Nonetheless, I’d like to invite Mr Dick and his guest, to attend, as my guests, the Sydney Sinfonia’s first Discovery concert in march 2010 in which we Discover Gustav Mahler. I want to have the chance to demonstrate that classical music has the power to change lives in a positive way. I don’t want necessarily to change Mr Dick because that presumes arrogance on my part, but I want him to know the other side of the coin.

It is good to have people such as Mr Dick out there as it helps to keep us honest and think about the way we play music. While I do not agree with a single thing he said I do defend his right to say it and I hope he will take me up on my offer.




Someone’s being paid a teacher’s salary for that clap-trap, for that outrageous, unmusical, unmitigated mind destroying rubbish. Then when I calmed down a little I thought about the possible advantages of lip-synching and came up with the idea that at least the kids had to listen to something and concentrate and possibly memorise something from which some good might have come. But it is tragic to think that this is probably not an isolated example.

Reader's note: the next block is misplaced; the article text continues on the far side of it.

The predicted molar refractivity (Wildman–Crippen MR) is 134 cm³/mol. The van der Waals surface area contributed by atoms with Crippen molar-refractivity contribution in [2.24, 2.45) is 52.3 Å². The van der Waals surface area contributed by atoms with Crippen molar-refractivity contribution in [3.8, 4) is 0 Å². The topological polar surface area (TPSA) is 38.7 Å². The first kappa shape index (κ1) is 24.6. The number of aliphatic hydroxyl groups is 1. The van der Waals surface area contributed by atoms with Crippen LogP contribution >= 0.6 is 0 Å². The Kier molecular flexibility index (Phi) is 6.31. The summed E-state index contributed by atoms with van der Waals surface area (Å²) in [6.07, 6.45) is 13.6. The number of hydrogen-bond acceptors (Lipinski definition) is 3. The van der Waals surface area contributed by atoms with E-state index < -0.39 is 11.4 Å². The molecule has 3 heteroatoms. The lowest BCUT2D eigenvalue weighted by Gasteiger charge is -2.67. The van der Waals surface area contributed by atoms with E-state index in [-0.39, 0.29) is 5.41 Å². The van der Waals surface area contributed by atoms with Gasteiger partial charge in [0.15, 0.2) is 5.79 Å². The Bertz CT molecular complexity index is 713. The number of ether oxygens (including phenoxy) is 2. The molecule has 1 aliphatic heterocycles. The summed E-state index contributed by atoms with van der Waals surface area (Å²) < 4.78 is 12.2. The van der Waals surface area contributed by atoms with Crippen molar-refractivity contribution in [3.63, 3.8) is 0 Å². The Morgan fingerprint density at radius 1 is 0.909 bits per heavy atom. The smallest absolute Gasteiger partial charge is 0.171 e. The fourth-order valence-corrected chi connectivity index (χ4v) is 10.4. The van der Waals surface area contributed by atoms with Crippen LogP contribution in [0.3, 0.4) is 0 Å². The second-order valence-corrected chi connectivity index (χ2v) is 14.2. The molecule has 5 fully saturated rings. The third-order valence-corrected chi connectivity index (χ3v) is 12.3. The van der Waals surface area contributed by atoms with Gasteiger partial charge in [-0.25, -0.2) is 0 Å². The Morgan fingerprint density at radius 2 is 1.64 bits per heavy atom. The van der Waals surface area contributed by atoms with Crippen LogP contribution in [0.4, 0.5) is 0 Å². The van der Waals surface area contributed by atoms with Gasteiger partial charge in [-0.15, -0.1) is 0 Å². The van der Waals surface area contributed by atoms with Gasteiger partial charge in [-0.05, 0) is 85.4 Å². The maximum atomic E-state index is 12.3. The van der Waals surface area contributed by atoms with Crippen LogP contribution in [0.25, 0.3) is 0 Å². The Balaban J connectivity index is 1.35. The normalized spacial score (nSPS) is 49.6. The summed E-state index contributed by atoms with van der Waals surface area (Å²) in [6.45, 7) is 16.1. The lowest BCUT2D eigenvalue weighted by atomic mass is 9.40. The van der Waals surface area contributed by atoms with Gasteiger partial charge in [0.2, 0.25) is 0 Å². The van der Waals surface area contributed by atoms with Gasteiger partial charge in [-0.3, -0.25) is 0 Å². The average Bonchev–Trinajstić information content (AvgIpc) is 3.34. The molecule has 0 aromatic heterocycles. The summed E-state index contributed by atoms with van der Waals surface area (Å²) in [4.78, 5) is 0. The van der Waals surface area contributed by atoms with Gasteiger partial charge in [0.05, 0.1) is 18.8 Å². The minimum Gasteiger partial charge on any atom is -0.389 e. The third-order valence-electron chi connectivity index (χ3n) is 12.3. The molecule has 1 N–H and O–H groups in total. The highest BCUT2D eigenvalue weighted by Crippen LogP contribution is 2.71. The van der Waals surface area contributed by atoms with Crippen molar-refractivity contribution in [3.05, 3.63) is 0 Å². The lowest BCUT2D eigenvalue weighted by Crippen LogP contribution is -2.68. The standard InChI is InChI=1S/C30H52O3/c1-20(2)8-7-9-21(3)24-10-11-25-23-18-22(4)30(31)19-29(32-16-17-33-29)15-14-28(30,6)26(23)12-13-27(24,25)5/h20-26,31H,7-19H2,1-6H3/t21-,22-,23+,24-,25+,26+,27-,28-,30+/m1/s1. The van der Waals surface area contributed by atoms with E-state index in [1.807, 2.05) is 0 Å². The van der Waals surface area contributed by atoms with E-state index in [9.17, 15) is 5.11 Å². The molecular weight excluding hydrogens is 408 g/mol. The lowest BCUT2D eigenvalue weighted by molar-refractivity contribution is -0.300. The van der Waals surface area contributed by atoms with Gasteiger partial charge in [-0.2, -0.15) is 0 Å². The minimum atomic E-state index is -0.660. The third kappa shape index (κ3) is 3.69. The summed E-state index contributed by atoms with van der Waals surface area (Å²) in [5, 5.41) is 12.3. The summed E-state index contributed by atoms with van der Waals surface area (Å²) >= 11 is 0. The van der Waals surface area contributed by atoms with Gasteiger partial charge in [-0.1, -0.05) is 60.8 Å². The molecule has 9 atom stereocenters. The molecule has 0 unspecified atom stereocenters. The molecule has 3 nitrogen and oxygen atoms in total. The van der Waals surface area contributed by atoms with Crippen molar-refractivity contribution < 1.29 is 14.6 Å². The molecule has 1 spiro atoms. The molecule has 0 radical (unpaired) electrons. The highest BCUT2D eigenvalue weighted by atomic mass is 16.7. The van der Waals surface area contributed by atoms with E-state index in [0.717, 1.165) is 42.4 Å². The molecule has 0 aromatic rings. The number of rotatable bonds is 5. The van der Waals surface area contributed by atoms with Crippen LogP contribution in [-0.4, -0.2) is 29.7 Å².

I will keep saying it until the governments do something about it, but we are a musically bereft nation and until every child in this country is receiving proper music instruction from a fully-qualified music teacher we will remain forever a cultural back-water. Why do some people believe that a serious music education is too hard for children? That sort of belief is a type of cringe. We say implicitly to the child: “a serious music education is too hard for you, you poor dumb little Australian mis-fit of a child, so we’ll give you some clap-trap from an imported no-talent, lack-lustre, unmusical personage so you can lip-synch?????” Tragic beyond belief.

Cultural back-waters seem to hold little interest for Mr Garrett and there are calls from him for thoughts about a new cultural policy. Great idea and thank you Mr Garrett. However, to underpin a cultural policy we need outstanding school-based education in all cultural endeavours if the country is to become serious about these matters. I can’t imagine lip-synching is high on Mr Garrett’s agenda.